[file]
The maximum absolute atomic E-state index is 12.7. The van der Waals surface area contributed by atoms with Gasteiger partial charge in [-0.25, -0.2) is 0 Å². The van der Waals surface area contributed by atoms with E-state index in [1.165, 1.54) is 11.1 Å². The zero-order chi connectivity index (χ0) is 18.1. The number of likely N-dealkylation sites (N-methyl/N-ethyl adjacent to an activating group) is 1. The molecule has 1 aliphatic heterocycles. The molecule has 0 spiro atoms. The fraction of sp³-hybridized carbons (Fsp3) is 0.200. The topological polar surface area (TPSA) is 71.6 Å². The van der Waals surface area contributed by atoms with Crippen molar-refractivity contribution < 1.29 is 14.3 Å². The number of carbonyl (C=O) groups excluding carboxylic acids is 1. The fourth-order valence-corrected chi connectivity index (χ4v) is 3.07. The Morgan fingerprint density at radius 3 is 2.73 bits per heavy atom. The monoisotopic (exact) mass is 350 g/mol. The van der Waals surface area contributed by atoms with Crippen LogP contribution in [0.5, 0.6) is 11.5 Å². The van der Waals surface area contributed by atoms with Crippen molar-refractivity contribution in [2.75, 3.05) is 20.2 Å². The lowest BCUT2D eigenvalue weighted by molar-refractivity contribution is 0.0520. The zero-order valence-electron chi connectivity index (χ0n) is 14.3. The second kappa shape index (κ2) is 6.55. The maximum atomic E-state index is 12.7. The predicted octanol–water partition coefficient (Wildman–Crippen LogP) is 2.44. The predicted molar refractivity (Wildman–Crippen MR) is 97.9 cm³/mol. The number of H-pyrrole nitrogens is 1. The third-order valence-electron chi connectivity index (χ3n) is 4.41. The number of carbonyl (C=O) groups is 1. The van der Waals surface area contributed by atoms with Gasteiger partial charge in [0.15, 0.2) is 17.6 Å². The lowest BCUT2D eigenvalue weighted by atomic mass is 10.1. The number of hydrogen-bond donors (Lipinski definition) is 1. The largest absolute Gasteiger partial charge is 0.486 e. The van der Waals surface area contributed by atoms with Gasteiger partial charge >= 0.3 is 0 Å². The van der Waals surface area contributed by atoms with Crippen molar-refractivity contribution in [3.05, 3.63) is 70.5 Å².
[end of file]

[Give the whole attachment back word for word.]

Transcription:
The maximum absolute atomic E-state index is 12.7. The van der Waals surface area contributed by atoms with Gasteiger partial charge in [-0.25, -0.2) is 0 Å². The van der Waals surface area contributed by atoms with E-state index in [1.165, 1.54) is 11.1 Å². The zero-order chi connectivity index (χ0) is 18.1. The number of likely N-dealkylation sites (N-methyl/N-ethyl adjacent to an activating group) is 1. The molecule has 1 aliphatic heterocycles. The molecule has 0 spiro atoms. The fraction of sp³-hybridized carbons (Fsp3) is 0.200. The topological polar surface area (TPSA) is 71.6 Å². The van der Waals surface area contributed by atoms with Crippen molar-refractivity contribution < 1.29 is 14.3 Å². The number of carbonyl (C=O) groups excluding carboxylic acids is 1. The fourth-order valence-corrected chi connectivity index (χ4v) is 3.07. The Morgan fingerprint density at radius 3 is 2.73 bits per heavy atom. The monoisotopic (exact) mass is 350 g/mol. The van der Waals surface area contributed by atoms with Crippen LogP contribution in [0.5, 0.6) is 11.5 Å². The van der Waals surface area contributed by atoms with Crippen molar-refractivity contribution in [2.75, 3.05) is 20.2 Å². The lowest BCUT2D eigenvalue weighted by molar-refractivity contribution is 0.0520. The zero-order valence-electron chi connectivity index (χ0n) is 14.3. The second kappa shape index (κ2) is 6.55. The maximum atomic E-state index is 12.7. The predicted octanol–water partition coefficient (Wildman–Crippen LogP) is 2.44. The predicted molar refractivity (Wildman–Crippen MR) is 97.9 cm³/mol. The number of H-pyrrole nitrogens is 1. The third-order valence-electron chi connectivity index (χ3n) is 4.41. The number of carbonyl (C=O) groups is 1. The van der Waals surface area contributed by atoms with Gasteiger partial charge in [0.15, 0.2) is 17.6 Å². The lowest BCUT2D eigenvalue weighted by atomic mass is 10.1. The number of hydrogen-bond donors (Lipinski definition) is 1. The largest absolute Gasteiger partial charge is 0.486 e. The van der Waals surface area contributed by atoms with Gasteiger partial charge >= 0.3 is 0 Å². The van der Waals surface area contributed by atoms with Crippen molar-refractivity contribution in [3.05, 3.63) is 70.5 Å².